Wednesday, January 13, 2016

Partridge and Green



Hook:

14-18
Thread:

Green Pearsall’s gossamer thread
Body:

Tying thread
Thorax:

Black and brown hare’s face (optional)
Hackle:

Gray Partridge



In the first edition of The Soft-Hackled Fly (1975), Sylvester Nemes includes a Partridge and Green with and without a fur thorax. The original dressing, no. 2, calls for:

body: Green silk floss
hackle: Gray partridge,”

whereas the Partridge and Green and Fur Thorax is dressed

body: 2/3’s, green silk floss
thorax: Black and brown hare’s face
hackle: Gray partridge.”

Dave Hughes also includes the Partridge and Green in the first edition of Wet Flies (1995), attributing it to Nemes. He dresses it using

“Thread: Green Pearsall’s Gossamer silk.
Hackle: Gray Partridge.
Body: Working silk, or green Marabou silk floss.
Thorax: Hare’s mask fur, or #7 Hare’s Ear Plus, tan (thorax optional).”


This dressing follows Paul H. Young’s suggestion to use a dyed quill body, but substitutes a Blue Winged Olive dyed turkey biot for the body. It adds the hare's ear thorax that Hughes and Nemes recommend.



In Two Centuries of Soft-Hackled Flies (2004), Nemes attributes his first encounter with soft hackles to Paul H. Young, whose self-published book Making and Using the Fly and Leader (1938) includes a discussion of Partridge Spiders dressed in green, orange, and yellow. Young notes that the “Body may be ‘dubbed’ or made of dyed quill which is excellent.”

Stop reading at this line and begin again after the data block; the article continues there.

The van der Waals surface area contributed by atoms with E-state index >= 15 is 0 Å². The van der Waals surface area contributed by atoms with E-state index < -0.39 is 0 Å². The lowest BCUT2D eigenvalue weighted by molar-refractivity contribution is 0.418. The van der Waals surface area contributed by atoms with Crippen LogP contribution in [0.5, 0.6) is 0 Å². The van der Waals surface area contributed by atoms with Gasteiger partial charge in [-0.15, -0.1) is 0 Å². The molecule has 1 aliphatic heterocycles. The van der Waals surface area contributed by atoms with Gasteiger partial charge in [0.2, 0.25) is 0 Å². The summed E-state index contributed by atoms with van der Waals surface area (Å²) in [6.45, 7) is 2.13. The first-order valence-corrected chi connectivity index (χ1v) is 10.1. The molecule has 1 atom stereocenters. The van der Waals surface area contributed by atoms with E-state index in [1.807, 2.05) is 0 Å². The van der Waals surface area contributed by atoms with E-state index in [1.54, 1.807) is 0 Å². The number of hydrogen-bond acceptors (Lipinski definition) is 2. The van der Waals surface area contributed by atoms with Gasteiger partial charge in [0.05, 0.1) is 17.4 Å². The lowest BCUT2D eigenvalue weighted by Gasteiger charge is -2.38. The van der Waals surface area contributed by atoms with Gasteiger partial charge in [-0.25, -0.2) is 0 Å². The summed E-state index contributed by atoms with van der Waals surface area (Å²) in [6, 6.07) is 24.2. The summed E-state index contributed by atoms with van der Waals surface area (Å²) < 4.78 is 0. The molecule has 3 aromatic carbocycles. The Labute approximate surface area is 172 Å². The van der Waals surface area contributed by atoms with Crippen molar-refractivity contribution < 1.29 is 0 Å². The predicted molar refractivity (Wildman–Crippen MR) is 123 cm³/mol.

4 comments:

  1. Another favorite particularly in spring when the green/olive bodied caddis are on the water. I'm partial to the top dressing, myself. Nice work Neil!

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    Replies
    1. Thank you, Mark - I've never really played with the biot-bodied dressing before

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  2. Neil I agree with Mark. That partridge and green is a staple, and for good reason.
    Lovely work.

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